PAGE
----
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The Gift of the Magi Paperback – October 26, 2015
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"Warlight" by Michael Ondaatje
A dramatic coming-of-age story set in the decade after World War II, "Warlight" is the mesmerizing new novel from the best-selling author of "The English Patient." Pre-order today
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About the Author
I don't remember a time that I didn't draw; I began drawing "seriously" in High School and intended to become a Technical Illustrator. Lack of planning and foresight led me to a degree in Architecture, instead of an education in Art. Further distractions, such as "lack of work" led me to an eight-year career in construction; further distractions, such as "lack of work" led me to a career with the City of Portland as a Building Plans Examiner, from which I 'retired' with a medical layoff in 1998. But the dream never died... I've been a free-lance commercial artist and designer for over 30 years. During my college years I exhibited my artwork in a number of non-juried shows, but found little time for "serious" illustration until 1988, when a ruptured appendix and a brush with death caused me to re-evaluate my goals and priorities. I realized that my future wasn't as predictable as it appeared; and that God has given me a talent He intended to be used for the benefit of others. I then decided it was time to get "serious" about my career as an illustrator. My 'body of work' is fairly eclectic in its nature, and isn't specifically geared toward one type of illustration; however, all of my illustrations are realistically-styled. My preferred media is digitally-colored graphite. As of this writing, I've illustrated seven children's books, created numerous illustrations for a variety of clients; including Steiner Korea, Scholastic Inc. and the Yellowstone Park Foundation. Over the years I have created a large number of wildlife drawings and a numerous portraits. I also create Architectural and Technical illustrations. In 2015 I added digital publishing to my business; publishing four titles this year.
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O. Henry was an American short story writer who lived from 1862 to 1910, and alas drank himself to death. This is his most popular story, and it has endlessly been produced, modified and even parodied. Mrs. James Dillingham Young, more commonly called Della, has scrimped and saved, and bargained hard with merchants, but only has a $1.87 to show for it, and she needs $21 to buy the watch chain for her husband’s most prized position: an inherited gold watch.. She decides to sell her most prized position, her luxuriant long hair, and secures 20 bucks. Meanwhile, her husband is on the same wavelength… and it does not require much imagination to guess the actions he undertakes to obtain a valued gift for his wife. Each sacrifices what is most precious to them for the other, negating the utility, but not the meaning of their sacrifice.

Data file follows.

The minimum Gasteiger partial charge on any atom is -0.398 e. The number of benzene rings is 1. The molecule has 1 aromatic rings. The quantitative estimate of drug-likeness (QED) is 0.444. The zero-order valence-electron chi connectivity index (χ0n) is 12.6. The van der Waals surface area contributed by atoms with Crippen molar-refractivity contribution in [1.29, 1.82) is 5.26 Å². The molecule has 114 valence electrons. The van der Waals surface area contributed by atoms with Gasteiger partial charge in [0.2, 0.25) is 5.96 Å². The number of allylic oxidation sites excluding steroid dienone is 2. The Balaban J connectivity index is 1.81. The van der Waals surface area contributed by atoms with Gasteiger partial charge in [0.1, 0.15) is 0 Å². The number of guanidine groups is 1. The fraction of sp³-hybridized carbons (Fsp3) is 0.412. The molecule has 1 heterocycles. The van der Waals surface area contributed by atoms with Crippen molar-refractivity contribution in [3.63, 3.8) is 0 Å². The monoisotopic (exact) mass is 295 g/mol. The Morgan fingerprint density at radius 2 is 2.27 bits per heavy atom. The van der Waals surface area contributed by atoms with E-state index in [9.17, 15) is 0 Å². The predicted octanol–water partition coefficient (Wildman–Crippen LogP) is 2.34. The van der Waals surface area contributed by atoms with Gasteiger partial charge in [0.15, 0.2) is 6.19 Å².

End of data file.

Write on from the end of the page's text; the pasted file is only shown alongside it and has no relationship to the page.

In the written version of the story, O. Henry provided the following anti-brand statement, long before brands became a dominant consideration: “properly proclaiming its value by substance alone and not by meretricious ornamentation – as all good things should do.” A straightforward Christmas tale on that ever so elusive true meaning thereof: 4-stars.
There is a little ironic moment that teaches us this point in the story. Yes, I think we can learn quite a bit about life from Della and Jim.
One of the greatest short story writers ever, O. Henry knew how to write about ordinary people to make them seem extraordinary. In GIFT, we are not told this young, happy couple lives in a tenement building, we are shown it in details. I loved how Della has to hang out her long hair to get it dry.
A lesson about what true gift giving is all about. I've read this to my daughter and granddaughters, and we all believe this is one of the greatest tales ever written. Many struggle to exist in today's iffy economy, yet you can only hope a sense of humor remains and love deepens due to not spending a fortune on gifts, yet giving from the heart and being able to laugh no matter the outcome.
Although I believe everyone knows the end of this story, I won't insert a spoiler, but I will ask that you re-read this short, especially the ending line. A tragic mix up, so filled with beautiful sentiment, it will bring a tear to the eye while bringing a smile to your heart. Be as wise as a Magi